Dec 06 2007
Is the US Credit Union Industry Overcapitalized?
Credit union board members and employees are likely to measure their credit union using two metrics: asset size and capital ratio. For the former, bigger is always better; for the latter, there is a range of thought on what constitutes a reasonable capital level. Most credit unions have a general preference for more capital in the service of safety and soundness.
We wanted to know whether the “more capital is better”preference has led to U.S. credit unions holding too much capital. The result is a newly released study by William E. Jackson III, Professor of Finance at the University of Alabama, and a Filene Research Fellow. In Is the U.S. Credit Union Industry Overcapitalized? An Empirical Examination, Jackson addresses two fundamental questions: Was the capitalization rate in 1990 reasonable given the risk profile of the credit union industry? And has the risk profile of the credit union industry increased to such an extent as to warrant an increase in capitalization to current levels?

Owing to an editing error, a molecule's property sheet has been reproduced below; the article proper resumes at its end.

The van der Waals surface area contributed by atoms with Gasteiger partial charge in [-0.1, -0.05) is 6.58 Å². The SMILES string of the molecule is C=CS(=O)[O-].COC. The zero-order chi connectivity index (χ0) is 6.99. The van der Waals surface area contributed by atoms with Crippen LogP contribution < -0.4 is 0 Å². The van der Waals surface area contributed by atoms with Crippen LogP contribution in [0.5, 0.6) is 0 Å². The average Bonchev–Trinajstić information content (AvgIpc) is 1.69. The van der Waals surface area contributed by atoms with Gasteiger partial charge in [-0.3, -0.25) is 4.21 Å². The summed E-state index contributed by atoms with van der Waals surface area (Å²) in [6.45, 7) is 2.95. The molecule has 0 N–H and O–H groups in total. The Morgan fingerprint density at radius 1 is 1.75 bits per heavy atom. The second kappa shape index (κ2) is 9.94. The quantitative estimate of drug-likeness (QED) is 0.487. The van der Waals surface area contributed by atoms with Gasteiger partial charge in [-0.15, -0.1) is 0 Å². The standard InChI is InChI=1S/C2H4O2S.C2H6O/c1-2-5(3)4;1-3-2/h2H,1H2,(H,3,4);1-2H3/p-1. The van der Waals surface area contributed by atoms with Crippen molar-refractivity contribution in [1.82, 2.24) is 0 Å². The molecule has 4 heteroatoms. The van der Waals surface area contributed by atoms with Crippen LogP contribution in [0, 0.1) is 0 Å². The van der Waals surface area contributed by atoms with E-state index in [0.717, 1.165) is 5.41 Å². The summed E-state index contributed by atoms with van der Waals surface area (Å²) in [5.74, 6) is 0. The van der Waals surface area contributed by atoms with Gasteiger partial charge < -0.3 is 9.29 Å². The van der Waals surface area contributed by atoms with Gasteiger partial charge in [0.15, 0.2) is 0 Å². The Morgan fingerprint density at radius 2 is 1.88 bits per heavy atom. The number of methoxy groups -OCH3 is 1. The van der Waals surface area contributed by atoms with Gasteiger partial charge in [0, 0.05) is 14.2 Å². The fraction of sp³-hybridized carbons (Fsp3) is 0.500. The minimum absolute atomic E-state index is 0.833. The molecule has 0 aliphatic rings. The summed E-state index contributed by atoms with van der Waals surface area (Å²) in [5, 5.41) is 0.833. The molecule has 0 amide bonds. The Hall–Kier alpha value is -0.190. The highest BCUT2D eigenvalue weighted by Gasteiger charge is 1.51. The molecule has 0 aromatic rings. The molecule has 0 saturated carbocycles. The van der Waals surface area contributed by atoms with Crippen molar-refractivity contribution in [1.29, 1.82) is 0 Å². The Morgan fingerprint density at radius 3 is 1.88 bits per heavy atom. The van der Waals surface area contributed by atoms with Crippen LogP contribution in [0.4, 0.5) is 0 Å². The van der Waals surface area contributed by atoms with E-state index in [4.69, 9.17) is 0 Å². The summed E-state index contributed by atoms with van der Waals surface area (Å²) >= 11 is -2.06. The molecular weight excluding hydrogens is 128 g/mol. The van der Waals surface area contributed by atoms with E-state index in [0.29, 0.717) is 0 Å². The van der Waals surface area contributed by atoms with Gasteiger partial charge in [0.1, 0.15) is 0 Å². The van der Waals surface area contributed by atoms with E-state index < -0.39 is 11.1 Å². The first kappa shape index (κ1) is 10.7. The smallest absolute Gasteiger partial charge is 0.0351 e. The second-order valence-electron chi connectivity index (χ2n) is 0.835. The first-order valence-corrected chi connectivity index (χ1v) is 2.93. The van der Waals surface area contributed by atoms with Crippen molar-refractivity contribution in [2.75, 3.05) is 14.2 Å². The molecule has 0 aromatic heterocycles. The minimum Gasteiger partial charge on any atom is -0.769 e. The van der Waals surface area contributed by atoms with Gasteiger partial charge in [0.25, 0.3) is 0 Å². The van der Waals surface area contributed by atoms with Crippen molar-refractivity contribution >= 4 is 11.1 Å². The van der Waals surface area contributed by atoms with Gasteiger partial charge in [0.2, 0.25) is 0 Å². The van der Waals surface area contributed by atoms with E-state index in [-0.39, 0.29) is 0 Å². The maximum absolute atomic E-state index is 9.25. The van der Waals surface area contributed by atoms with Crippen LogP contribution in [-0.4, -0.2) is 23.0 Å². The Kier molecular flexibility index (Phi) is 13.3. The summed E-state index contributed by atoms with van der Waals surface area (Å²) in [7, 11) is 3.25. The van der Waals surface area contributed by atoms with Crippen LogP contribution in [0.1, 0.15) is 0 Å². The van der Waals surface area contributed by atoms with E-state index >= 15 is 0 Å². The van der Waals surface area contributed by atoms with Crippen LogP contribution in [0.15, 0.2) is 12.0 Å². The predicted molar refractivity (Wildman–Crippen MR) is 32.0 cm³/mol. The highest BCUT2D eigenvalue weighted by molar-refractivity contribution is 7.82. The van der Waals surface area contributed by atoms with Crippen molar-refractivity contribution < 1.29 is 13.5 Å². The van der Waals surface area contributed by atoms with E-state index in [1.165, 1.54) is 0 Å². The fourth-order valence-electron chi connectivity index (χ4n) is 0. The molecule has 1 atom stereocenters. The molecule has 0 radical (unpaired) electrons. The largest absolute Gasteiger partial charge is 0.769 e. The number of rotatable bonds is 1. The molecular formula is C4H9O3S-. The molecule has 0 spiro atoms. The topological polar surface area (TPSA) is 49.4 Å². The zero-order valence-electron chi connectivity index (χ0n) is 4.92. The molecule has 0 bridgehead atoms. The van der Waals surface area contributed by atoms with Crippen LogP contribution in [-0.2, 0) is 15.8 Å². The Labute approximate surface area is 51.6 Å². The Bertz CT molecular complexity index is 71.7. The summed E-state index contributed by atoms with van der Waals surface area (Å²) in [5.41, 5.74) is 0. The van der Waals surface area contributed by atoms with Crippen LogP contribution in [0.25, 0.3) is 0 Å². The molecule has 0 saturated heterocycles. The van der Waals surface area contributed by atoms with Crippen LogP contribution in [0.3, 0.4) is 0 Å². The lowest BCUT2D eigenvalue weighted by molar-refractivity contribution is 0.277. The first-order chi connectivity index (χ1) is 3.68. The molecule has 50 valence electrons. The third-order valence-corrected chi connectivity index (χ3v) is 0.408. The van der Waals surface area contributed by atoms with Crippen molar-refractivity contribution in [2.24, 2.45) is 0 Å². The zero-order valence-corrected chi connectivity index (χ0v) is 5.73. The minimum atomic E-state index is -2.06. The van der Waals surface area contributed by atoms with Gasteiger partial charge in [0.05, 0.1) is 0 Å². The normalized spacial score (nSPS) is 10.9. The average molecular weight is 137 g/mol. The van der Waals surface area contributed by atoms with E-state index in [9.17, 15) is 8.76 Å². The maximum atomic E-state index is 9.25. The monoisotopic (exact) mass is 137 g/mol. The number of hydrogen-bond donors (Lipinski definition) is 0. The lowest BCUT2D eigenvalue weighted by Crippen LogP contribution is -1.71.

Jackson reports that the capital level of the U.S. credit union industry stood at 11.6% at the end of 2006, more than four percentage points higher than the legislatively mandated level of Well Capitalized and exactly four percentage points higher than U.S. credit union capital in 1990. Before making his conclusions, Jackson studied and analyzed the data. He concluded that the industry capitalization rate in 1990 was reasonable and perhaps a bit too high; and that the credit union industry in 2006 was less risky than it was in 1990.
These answers, coupled with an analysis of credit union regulatory capital regime and a comparison of credit union and bank capital requirements, lead Jackson to state that U.S. credit unions are “overcapitalized by an amount in the 30% – 40% range.” Translated into dollars, U.S. credit unions are overcapitalized between $8.8 billion and $11.7 billion.
Listen to an exclusive interivew with Professor Jackson below:
Report Number 144